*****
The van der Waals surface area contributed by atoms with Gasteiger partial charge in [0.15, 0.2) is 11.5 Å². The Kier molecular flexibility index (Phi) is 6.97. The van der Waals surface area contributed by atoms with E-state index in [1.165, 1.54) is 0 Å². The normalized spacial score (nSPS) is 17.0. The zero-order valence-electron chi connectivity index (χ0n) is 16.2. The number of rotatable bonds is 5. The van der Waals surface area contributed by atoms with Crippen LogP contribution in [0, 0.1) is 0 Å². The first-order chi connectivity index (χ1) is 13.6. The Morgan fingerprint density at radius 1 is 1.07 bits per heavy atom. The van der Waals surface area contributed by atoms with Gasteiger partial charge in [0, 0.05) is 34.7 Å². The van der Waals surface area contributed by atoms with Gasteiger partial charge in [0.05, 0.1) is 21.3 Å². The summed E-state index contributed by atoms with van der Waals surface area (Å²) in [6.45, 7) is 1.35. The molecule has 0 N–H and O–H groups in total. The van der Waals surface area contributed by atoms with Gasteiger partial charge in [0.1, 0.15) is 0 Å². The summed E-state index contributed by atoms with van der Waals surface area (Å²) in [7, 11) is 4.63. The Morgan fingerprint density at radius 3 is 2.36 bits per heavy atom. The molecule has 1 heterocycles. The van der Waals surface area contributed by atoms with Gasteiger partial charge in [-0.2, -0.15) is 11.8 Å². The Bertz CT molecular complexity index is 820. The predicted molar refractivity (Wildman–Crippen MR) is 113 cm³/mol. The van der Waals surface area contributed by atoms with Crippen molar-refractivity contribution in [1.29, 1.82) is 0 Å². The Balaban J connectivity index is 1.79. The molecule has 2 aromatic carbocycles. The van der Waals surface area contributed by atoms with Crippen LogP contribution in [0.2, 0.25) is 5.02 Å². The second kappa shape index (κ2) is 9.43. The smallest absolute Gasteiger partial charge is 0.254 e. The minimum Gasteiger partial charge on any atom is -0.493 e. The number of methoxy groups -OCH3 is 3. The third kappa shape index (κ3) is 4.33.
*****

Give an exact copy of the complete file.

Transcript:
The van der Waals surface area contributed by atoms with Gasteiger partial charge in [0.15, 0.2) is 11.5 Å². The Kier molecular flexibility index (Phi) is 6.97. The van der Waals surface area contributed by atoms with E-state index in [1.165, 1.54) is 0 Å². The normalized spacial score (nSPS) is 17.0. The zero-order valence-electron chi connectivity index (χ0n) is 16.2. The number of rotatable bonds is 5. The van der Waals surface area contributed by atoms with Crippen LogP contribution in [0, 0.1) is 0 Å². The first-order chi connectivity index (χ1) is 13.6. The Morgan fingerprint density at radius 1 is 1.07 bits per heavy atom. The van der Waals surface area contributed by atoms with Gasteiger partial charge in [0, 0.05) is 34.7 Å². The van der Waals surface area contributed by atoms with Gasteiger partial charge in [0.05, 0.1) is 21.3 Å². The summed E-state index contributed by atoms with van der Waals surface area (Å²) in [6.45, 7) is 1.35. The molecule has 0 N–H and O–H groups in total. The van der Waals surface area contributed by atoms with Gasteiger partial charge in [0.1, 0.15) is 0 Å². The summed E-state index contributed by atoms with van der Waals surface area (Å²) in [7, 11) is 4.63. The Morgan fingerprint density at radius 3 is 2.36 bits per heavy atom. The molecule has 1 heterocycles. The van der Waals surface area contributed by atoms with Gasteiger partial charge in [-0.2, -0.15) is 11.8 Å². The Bertz CT molecular complexity index is 820. The predicted molar refractivity (Wildman–Crippen MR) is 113 cm³/mol. The van der Waals surface area contributed by atoms with Crippen molar-refractivity contribution in [1.29, 1.82) is 0 Å². The Balaban J connectivity index is 1.79. The molecule has 2 aromatic carbocycles. The van der Waals surface area contributed by atoms with Crippen LogP contribution in [0.2, 0.25) is 5.02 Å². The second kappa shape index (κ2) is 9.43. The smallest absolute Gasteiger partial charge is 0.254 e. The minimum Gasteiger partial charge on any atom is -0.493 e. The number of methoxy groups -OCH3 is 3. The third kappa shape index (κ3) is 4.33.